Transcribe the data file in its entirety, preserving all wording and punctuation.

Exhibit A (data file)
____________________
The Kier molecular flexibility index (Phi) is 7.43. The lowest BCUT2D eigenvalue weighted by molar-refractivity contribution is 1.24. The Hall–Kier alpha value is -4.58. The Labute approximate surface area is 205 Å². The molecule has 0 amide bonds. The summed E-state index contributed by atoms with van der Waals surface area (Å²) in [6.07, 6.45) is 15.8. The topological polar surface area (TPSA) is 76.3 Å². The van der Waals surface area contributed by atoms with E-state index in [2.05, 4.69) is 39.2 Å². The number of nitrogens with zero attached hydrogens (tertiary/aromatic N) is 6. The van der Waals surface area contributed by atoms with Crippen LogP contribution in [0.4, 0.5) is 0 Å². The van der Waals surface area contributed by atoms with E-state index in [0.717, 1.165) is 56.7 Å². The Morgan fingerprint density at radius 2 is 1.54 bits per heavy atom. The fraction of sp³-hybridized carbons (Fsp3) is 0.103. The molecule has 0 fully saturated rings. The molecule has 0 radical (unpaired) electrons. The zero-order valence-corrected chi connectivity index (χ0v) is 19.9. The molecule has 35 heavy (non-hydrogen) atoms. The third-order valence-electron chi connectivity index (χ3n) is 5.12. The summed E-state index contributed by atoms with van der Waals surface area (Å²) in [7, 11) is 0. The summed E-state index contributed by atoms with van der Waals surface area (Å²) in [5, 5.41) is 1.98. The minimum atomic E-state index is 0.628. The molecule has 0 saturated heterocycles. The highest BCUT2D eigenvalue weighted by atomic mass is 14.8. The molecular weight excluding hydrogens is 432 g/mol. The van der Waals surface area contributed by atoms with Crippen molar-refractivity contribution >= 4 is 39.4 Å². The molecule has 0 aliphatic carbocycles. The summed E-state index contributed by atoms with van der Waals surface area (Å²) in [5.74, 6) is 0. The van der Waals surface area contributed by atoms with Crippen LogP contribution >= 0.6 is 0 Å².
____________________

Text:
The Kier molecular flexibility index (Phi) is 7.43. The lowest BCUT2D eigenvalue weighted by molar-refractivity contribution is 1.24. The Hall–Kier alpha value is -4.58. The Labute approximate surface area is 205 Å². The molecule has 0 amide bonds. The summed E-state index contributed by atoms with van der Waals surface area (Å²) in [6.07, 6.45) is 15.8. The topological polar surface area (TPSA) is 76.3 Å². The van der Waals surface area contributed by atoms with E-state index in [2.05, 4.69) is 39.2 Å². The number of nitrogens with zero attached hydrogens (tertiary/aromatic N) is 6. The van der Waals surface area contributed by atoms with Crippen LogP contribution in [0.4, 0.5) is 0 Å². The van der Waals surface area contributed by atoms with E-state index in [0.717, 1.165) is 56.7 Å². The Morgan fingerprint density at radius 2 is 1.54 bits per heavy atom. The fraction of sp³-hybridized carbons (Fsp3) is 0.103. The molecule has 0 fully saturated rings. The molecule has 0 radical (unpaired) electrons. The zero-order valence-corrected chi connectivity index (χ0v) is 19.9. The molecule has 35 heavy (non-hydrogen) atoms. The third-order valence-electron chi connectivity index (χ3n) is 5.12. The summed E-state index contributed by atoms with van der Waals surface area (Å²) in [7, 11) is 0. The summed E-state index contributed by atoms with van der Waals surface area (Å²) in [5, 5.41) is 1.98. The minimum atomic E-state index is 0.628. The molecule has 0 saturated heterocycles. The highest BCUT2D eigenvalue weighted by atomic mass is 14.8. The molecular weight excluding hydrogens is 432 g/mol. The van der Waals surface area contributed by atoms with Crippen molar-refractivity contribution >= 4 is 39.4 Å². The molecule has 0 aliphatic carbocycles. The summed E-state index contributed by atoms with van der Waals surface area (Å²) in [5.74, 6) is 0. The van der Waals surface area contributed by atoms with Crippen LogP contribution >= 0.6 is 0 Å².